Move over Tiger Woods, there’s a new soap-opera in town. Tales of Tiger having been replaced by Tales of Terry after the captain of the England football team committed the alleged “transgression” (Tiger’s word not mine) of cheating on his wife.
Granted, the level of transgression is much lower than Tiger’s as Terry is only accused of cheating with one woman, not a whole posse.
Of course, in the greater scheme of things one extra-marital affair by a high powered businessman, which is essentially what Terry is, would be no big deal.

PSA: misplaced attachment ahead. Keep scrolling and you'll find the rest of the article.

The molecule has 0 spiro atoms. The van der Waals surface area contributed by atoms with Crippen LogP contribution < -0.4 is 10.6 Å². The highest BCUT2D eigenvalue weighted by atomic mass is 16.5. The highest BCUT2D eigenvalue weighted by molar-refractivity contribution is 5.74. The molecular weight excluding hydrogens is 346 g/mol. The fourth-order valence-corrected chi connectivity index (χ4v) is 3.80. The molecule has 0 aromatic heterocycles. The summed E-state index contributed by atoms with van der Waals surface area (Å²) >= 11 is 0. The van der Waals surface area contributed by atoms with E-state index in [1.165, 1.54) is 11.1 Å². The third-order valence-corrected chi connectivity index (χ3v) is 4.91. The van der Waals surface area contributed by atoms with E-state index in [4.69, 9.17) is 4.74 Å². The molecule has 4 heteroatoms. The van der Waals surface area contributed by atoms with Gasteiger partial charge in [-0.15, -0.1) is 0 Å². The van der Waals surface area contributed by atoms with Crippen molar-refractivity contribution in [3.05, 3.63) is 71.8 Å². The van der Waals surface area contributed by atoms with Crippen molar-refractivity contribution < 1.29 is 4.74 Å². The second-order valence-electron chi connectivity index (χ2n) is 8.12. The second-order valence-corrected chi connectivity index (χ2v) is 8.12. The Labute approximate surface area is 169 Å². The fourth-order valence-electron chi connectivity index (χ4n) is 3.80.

But the fact that the woman in question is the ex-girlfriend of his sometime England and former Chelsea team-mate – Wayne Bridge, makes the story a little more salacious, and therefore interesting to the media.
Terry could pay a high price for his alleged error of judgment (Tiger-speak again), as he could lose the England captaincy just a few months before he was due to receive the ultimate honor of leading his country at the FIFA World Cup.
Since he’s decided not to fall on his sword himself by resigning the captaincy, his fate as England skipper now lies in the hands of England’s Italian manager, Fabio Capello, who’s been passed the buck by the English Football Association which insists the decision on Terry will be his and his alone.
Should that be the case? No, because Capello’s brief is not to be the moral conscience of a nation but to put out the best football team he can in order for England to win the World Cup for the first time since 1966.